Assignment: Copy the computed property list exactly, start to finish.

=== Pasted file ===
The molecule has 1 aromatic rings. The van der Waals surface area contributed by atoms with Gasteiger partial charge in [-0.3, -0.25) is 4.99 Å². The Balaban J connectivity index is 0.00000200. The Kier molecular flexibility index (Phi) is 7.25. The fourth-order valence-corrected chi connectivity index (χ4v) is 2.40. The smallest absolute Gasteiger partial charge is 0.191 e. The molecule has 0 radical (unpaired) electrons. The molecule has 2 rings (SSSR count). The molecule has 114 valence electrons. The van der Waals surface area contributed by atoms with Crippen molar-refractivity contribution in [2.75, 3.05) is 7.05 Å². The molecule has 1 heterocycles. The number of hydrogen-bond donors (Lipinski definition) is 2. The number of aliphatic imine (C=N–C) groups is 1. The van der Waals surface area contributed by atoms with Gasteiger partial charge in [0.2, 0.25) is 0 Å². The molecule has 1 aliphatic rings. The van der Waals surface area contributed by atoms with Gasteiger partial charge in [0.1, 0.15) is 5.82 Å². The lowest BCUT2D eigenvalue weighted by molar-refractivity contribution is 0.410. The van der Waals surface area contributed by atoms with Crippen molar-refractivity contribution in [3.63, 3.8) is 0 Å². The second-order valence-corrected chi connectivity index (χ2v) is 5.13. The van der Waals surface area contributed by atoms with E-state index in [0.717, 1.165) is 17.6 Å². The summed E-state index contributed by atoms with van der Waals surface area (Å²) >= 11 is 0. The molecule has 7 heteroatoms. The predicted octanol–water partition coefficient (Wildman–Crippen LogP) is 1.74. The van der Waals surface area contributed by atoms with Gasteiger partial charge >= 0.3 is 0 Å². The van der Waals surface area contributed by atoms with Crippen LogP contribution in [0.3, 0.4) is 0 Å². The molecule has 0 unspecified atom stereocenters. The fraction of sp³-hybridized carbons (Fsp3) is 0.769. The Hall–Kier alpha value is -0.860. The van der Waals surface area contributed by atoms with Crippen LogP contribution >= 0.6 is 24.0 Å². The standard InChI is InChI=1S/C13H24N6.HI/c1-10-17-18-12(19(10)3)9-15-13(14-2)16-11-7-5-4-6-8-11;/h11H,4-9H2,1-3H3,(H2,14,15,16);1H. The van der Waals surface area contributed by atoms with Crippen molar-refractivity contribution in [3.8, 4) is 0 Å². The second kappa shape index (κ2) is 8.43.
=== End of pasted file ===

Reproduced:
The molecule has 1 aromatic rings. The van der Waals surface area contributed by atoms with Gasteiger partial charge in [-0.3, -0.25) is 4.99 Å². The Balaban J connectivity index is 0.00000200. The Kier molecular flexibility index (Phi) is 7.25. The fourth-order valence-corrected chi connectivity index (χ4v) is 2.40. The smallest absolute Gasteiger partial charge is 0.191 e. The molecule has 0 radical (unpaired) electrons. The molecule has 2 rings (SSSR count). The molecule has 114 valence electrons. The van der Waals surface area contributed by atoms with Crippen molar-refractivity contribution in [2.75, 3.05) is 7.05 Å². The molecule has 1 heterocycles. The number of hydrogen-bond donors (Lipinski definition) is 2. The number of aliphatic imine (C=N–C) groups is 1. The van der Waals surface area contributed by atoms with Gasteiger partial charge in [0.2, 0.25) is 0 Å². The molecule has 1 aliphatic rings. The van der Waals surface area contributed by atoms with Gasteiger partial charge in [0.1, 0.15) is 5.82 Å². The lowest BCUT2D eigenvalue weighted by molar-refractivity contribution is 0.410. The van der Waals surface area contributed by atoms with Crippen molar-refractivity contribution in [3.63, 3.8) is 0 Å². The second-order valence-corrected chi connectivity index (χ2v) is 5.13. The van der Waals surface area contributed by atoms with E-state index in [0.717, 1.165) is 17.6 Å². The summed E-state index contributed by atoms with van der Waals surface area (Å²) >= 11 is 0. The molecule has 7 heteroatoms. The predicted octanol–water partition coefficient (Wildman–Crippen LogP) is 1.74. The van der Waals surface area contributed by atoms with Gasteiger partial charge >= 0.3 is 0 Å². The van der Waals surface area contributed by atoms with Crippen LogP contribution in [0.3, 0.4) is 0 Å². The molecule has 0 unspecified atom stereocenters. The fraction of sp³-hybridized carbons (Fsp3) is 0.769. The Hall–Kier alpha value is -0.860. The van der Waals surface area contributed by atoms with Crippen LogP contribution >= 0.6 is 24.0 Å². The standard InChI is InChI=1S/C13H24N6.HI/c1-10-17-18-12(19(10)3)9-15-13(14-2)16-11-7-5-4-6-8-11;/h11H,4-9H2,1-3H3,(H2,14,15,16);1H. The van der Waals surface area contributed by atoms with Crippen molar-refractivity contribution in [3.8, 4) is 0 Å². The second kappa shape index (κ2) is 8.43.